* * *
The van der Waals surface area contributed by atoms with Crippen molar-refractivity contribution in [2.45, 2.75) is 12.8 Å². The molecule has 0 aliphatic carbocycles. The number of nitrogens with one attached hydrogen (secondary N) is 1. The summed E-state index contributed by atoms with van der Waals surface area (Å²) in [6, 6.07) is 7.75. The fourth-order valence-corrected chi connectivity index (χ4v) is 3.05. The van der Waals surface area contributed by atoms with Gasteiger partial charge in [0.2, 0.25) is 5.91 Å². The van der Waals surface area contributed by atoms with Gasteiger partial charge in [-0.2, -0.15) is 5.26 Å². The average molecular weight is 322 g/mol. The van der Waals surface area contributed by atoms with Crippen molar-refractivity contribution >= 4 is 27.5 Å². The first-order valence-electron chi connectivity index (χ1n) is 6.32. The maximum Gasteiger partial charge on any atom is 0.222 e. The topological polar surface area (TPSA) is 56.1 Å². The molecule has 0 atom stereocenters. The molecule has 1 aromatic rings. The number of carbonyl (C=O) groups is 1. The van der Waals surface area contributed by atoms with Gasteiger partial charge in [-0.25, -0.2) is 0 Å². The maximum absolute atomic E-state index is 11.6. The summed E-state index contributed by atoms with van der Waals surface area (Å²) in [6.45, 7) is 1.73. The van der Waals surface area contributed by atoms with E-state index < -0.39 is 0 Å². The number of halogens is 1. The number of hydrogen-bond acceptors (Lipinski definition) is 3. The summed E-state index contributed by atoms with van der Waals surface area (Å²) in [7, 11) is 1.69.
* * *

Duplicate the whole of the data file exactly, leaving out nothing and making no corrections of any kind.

The van der Waals surface area contributed by atoms with Crippen molar-refractivity contribution in [2.45, 2.75) is 12.8 Å². The molecule has 0 aliphatic carbocycles. The number of nitrogens with one attached hydrogen (secondary N) is 1. The summed E-state index contributed by atoms with van der Waals surface area (Å²) in [6, 6.07) is 7.75. The fourth-order valence-corrected chi connectivity index (χ4v) is 3.05. The van der Waals surface area contributed by atoms with Gasteiger partial charge in [0.2, 0.25) is 5.91 Å². The van der Waals surface area contributed by atoms with Gasteiger partial charge in [-0.2, -0.15) is 5.26 Å². The average molecular weight is 322 g/mol. The van der Waals surface area contributed by atoms with Crippen molar-refractivity contribution >= 4 is 27.5 Å². The first-order valence-electron chi connectivity index (χ1n) is 6.32. The maximum Gasteiger partial charge on any atom is 0.222 e. The topological polar surface area (TPSA) is 56.1 Å². The molecule has 0 atom stereocenters. The molecule has 1 aromatic rings. The number of carbonyl (C=O) groups is 1. The van der Waals surface area contributed by atoms with Gasteiger partial charge in [-0.25, -0.2) is 0 Å². The maximum absolute atomic E-state index is 11.6. The summed E-state index contributed by atoms with van der Waals surface area (Å²) in [6.45, 7) is 1.73. The van der Waals surface area contributed by atoms with E-state index < -0.39 is 0 Å². The number of halogens is 1. The number of hydrogen-bond acceptors (Lipinski definition) is 3. The summed E-state index contributed by atoms with van der Waals surface area (Å²) in [7, 11) is 1.69.